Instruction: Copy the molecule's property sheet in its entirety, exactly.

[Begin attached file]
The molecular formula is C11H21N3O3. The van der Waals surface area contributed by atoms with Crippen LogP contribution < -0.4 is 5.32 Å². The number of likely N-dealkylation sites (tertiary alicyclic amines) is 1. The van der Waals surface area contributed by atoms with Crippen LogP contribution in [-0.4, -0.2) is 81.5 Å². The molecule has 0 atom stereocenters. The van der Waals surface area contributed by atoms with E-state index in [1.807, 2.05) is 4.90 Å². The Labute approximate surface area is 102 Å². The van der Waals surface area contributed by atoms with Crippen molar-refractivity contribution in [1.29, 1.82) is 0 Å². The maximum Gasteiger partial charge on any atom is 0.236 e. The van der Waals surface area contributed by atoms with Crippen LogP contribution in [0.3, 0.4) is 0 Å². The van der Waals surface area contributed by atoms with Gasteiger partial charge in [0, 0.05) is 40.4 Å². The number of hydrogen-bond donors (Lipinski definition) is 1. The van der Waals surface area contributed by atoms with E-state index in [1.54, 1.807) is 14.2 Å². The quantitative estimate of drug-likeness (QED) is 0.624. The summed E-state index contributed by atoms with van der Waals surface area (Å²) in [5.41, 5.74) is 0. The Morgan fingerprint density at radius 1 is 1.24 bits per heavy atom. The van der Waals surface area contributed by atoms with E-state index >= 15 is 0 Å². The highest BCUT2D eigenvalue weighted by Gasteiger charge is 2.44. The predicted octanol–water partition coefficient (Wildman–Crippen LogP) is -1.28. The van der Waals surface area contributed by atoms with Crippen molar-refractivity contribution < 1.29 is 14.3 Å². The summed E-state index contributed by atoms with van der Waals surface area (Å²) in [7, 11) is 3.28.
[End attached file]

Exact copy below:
The molecular formula is C11H21N3O3. The van der Waals surface area contributed by atoms with Crippen LogP contribution < -0.4 is 5.32 Å². The number of likely N-dealkylation sites (tertiary alicyclic amines) is 1. The van der Waals surface area contributed by atoms with Crippen LogP contribution in [-0.4, -0.2) is 81.5 Å². The molecule has 0 atom stereocenters. The van der Waals surface area contributed by atoms with E-state index in [1.807, 2.05) is 4.90 Å². The Labute approximate surface area is 102 Å². The van der Waals surface area contributed by atoms with Crippen molar-refractivity contribution in [1.29, 1.82) is 0 Å². The maximum Gasteiger partial charge on any atom is 0.236 e. The van der Waals surface area contributed by atoms with Crippen LogP contribution in [0.3, 0.4) is 0 Å². The van der Waals surface area contributed by atoms with Gasteiger partial charge in [0, 0.05) is 40.4 Å². The number of hydrogen-bond donors (Lipinski definition) is 1. The van der Waals surface area contributed by atoms with E-state index in [1.54, 1.807) is 14.2 Å². The quantitative estimate of drug-likeness (QED) is 0.624. The summed E-state index contributed by atoms with van der Waals surface area (Å²) in [5.41, 5.74) is 0. The Morgan fingerprint density at radius 1 is 1.24 bits per heavy atom. The van der Waals surface area contributed by atoms with E-state index >= 15 is 0 Å². The highest BCUT2D eigenvalue weighted by Gasteiger charge is 2.44. The predicted octanol–water partition coefficient (Wildman–Crippen LogP) is -1.28. The van der Waals surface area contributed by atoms with Crippen molar-refractivity contribution < 1.29 is 14.3 Å². The summed E-state index contributed by atoms with van der Waals surface area (Å²) in [7, 11) is 3.28.